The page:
I've been avoiding this breakfast, mainly because of the accounting I fear it will require, but this morning I cave in: I make pancakes with the Whole Grain Pancake Mix I put together before I started this project.
The pancake mix is from King Arthur, of course—go to Recipes - Pancakes & Waffles - Homemade Whole Grain Pancake Mix. When I cost it all out, I discover that it's surprisingly affordable: $0.41 for a cup of the mix, plus an egg, some yogurt, and milk. The mix contains lots of oats, which creates a satisfying, chewy texture that I really like. Cooking it couldn't be easier: combine the pancake mix, an egg, and buttermilk (or yogurt and milk, which is what I use), let it sit for 15 minutes, and then cook the cakes. I omit the orange juice, because I rarely have any around.
It should take only 3-4 minutes on the first side, and 1-2 minutes on the other, but it takes an inordinate time to cook the last few pancakes. I discover at the end of the process that I had the heat on very low—the first one browned so much I turned the heat down, and I guess the heat in the pan diminished so slowly I didn't realize it until I got to the last one.
This is a superior pancake. We have it with butter, warmed maple syrup, (about 15 seconds in the microwave for a shot-glass full, but keep an eye on it! When if starts to boil, it will boil over in an instant) and a grapefruit.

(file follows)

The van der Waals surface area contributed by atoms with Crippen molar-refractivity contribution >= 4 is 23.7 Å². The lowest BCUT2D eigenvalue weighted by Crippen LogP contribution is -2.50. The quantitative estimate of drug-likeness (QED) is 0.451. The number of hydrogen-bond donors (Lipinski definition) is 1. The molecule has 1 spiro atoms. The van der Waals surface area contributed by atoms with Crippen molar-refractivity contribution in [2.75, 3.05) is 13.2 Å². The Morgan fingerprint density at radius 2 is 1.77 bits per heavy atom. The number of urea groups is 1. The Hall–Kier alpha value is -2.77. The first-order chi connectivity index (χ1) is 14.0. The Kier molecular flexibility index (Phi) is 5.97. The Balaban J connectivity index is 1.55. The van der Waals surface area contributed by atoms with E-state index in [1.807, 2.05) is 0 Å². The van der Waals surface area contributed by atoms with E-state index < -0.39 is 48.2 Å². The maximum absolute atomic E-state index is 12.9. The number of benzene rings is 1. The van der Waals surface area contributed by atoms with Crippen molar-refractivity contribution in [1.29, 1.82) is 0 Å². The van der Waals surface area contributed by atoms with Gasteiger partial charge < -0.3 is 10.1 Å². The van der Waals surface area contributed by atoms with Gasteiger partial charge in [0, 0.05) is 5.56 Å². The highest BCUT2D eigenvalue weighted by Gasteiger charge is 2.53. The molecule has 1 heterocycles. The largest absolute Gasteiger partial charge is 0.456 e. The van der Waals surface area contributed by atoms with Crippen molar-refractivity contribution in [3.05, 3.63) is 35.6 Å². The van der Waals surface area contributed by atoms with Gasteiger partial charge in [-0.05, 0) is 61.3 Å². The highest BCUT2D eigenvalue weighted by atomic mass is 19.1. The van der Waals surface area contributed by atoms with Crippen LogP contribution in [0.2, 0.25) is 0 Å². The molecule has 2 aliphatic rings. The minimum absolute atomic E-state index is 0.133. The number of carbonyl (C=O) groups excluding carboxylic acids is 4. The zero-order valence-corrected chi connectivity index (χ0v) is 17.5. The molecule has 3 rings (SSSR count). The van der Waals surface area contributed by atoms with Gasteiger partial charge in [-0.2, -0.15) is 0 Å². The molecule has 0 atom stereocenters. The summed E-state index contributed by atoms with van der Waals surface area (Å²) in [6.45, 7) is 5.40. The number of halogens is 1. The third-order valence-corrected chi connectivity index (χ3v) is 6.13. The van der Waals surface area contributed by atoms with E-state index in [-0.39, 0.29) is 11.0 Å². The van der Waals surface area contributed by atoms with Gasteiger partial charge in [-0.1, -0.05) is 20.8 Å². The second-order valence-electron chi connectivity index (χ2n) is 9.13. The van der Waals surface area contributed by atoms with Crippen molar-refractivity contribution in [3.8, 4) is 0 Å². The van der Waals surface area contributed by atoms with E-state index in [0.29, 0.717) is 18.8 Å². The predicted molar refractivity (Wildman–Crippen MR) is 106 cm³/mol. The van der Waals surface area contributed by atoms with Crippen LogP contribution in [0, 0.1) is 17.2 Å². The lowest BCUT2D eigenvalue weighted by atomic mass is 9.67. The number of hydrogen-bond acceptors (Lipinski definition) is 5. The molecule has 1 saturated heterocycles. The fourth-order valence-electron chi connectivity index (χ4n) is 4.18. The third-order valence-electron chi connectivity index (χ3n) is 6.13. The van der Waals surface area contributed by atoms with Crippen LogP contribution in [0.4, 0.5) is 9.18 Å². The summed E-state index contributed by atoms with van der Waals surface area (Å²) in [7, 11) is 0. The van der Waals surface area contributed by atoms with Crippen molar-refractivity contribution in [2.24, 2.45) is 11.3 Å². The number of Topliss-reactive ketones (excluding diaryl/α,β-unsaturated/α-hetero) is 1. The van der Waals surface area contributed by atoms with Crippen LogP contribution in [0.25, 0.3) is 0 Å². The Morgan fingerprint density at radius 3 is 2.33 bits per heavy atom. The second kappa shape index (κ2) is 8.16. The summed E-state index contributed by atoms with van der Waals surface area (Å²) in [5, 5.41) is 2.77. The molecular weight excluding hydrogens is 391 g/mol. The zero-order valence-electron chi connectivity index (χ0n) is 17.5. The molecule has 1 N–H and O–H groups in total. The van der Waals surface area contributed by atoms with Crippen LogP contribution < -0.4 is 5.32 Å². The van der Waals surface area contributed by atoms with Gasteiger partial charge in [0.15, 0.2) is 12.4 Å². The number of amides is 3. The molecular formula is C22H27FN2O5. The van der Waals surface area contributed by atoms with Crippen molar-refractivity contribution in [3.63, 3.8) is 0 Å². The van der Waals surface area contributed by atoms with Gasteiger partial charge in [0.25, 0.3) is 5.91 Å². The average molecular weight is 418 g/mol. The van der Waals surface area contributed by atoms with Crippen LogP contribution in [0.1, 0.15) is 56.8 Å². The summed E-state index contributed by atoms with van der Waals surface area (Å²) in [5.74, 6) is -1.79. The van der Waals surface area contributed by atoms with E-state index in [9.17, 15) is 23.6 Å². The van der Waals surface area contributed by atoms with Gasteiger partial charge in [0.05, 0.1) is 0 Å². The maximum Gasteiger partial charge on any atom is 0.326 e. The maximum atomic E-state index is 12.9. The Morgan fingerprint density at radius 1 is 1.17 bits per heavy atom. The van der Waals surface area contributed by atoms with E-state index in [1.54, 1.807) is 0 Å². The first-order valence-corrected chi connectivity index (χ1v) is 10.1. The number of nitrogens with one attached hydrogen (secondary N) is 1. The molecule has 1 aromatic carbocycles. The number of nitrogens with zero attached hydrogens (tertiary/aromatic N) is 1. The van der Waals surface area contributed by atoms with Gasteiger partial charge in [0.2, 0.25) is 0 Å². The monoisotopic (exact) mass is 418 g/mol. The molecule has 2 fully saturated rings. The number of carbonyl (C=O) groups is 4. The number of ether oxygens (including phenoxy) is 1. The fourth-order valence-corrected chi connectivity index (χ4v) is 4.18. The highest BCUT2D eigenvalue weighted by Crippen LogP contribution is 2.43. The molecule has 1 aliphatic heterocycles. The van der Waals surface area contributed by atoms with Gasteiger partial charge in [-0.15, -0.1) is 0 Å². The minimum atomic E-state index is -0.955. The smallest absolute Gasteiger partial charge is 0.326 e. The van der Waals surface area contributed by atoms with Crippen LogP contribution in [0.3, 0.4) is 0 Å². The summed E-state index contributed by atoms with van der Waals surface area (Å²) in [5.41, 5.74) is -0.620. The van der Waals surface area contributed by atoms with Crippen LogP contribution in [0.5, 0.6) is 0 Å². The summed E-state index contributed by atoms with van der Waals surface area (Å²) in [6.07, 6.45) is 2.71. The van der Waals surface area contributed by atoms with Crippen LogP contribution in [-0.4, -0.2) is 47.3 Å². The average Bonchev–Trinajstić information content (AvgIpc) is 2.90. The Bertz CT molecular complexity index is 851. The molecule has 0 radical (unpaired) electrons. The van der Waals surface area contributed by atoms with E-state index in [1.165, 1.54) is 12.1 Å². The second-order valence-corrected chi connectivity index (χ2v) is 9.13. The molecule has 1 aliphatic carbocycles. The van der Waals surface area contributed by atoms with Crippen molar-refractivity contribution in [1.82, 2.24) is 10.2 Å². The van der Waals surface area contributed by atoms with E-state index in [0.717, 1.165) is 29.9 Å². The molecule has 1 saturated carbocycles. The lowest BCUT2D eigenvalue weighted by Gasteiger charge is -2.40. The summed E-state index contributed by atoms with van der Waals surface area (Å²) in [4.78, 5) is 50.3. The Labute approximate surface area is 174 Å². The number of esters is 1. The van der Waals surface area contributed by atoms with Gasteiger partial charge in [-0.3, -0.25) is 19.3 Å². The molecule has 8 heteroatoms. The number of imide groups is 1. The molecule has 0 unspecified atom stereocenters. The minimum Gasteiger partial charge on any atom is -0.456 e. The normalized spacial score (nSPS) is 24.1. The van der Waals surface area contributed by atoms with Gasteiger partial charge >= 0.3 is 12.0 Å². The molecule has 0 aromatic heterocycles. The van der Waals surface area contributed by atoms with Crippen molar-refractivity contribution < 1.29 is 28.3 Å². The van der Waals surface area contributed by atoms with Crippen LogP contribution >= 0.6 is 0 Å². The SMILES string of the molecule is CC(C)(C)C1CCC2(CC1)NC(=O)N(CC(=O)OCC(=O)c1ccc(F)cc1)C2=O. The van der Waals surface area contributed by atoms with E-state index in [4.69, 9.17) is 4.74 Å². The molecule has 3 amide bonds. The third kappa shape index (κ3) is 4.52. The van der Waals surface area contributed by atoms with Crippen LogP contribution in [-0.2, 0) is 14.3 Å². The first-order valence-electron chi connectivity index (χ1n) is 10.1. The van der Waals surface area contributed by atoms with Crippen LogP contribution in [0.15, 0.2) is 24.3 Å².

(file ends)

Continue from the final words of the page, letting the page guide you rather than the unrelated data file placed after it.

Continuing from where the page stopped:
By mid-afternoon, we're a little hungry again, so we split the very last piece of Hot Fudge Pudding Cake and some peanuts. What a delicious combination (and this cake is very good straight out of the refrigerator, by the way).
When you live by the menu plan, as I do, changing a meal creates a cascading effect: planned leftovers must be made in order to be used later. Tonight I need to revise my plan again, but it's for the best: the basil is just about done for, despite standing in water on the counter. I still don't understand its demise.
I decide on a bean dish I had planned for next week: a simple preparation from Deborah Madison's Vegetarian Cooking for Everyone, Beans with Extra Virgin Olive Oil. She starts by cooking the beans with aromatics—in her case, 2 bay leaves, a small onion, parsley, garlic, and olive oil. I follow her directions, but next time I'll use just the bay leaves, parsley, and garlic
Next, you chop a large shallot, a garlic clove, and parsley, pour 3 TB of olive oil over all of it, and gently mix with the hot beans.
I decide to use the (now pathetic) basil in a dish from Passionate Vegetarian: Lemon-Basil Rice Pilaf with White Wine. It's also as simple as can be: converted white rice cooked in lemon juice and zest, white wine, and vegetable stock, with chopped fresh basil mixed in at the end.
As I add the rice to the pot of lemon and stock (two muffin-tin-cups-worth, pulled from the freezer) it suddenly occurs to me: these two dishes are going to look very much alike, white flecked with green.
This is the height of elegance. At least, it would be if I lived at the turn of the 19th century. In Perfection Salad, Laura Shapiro describes the Class of 1887 commencement ceremony at the Boston Cooking School: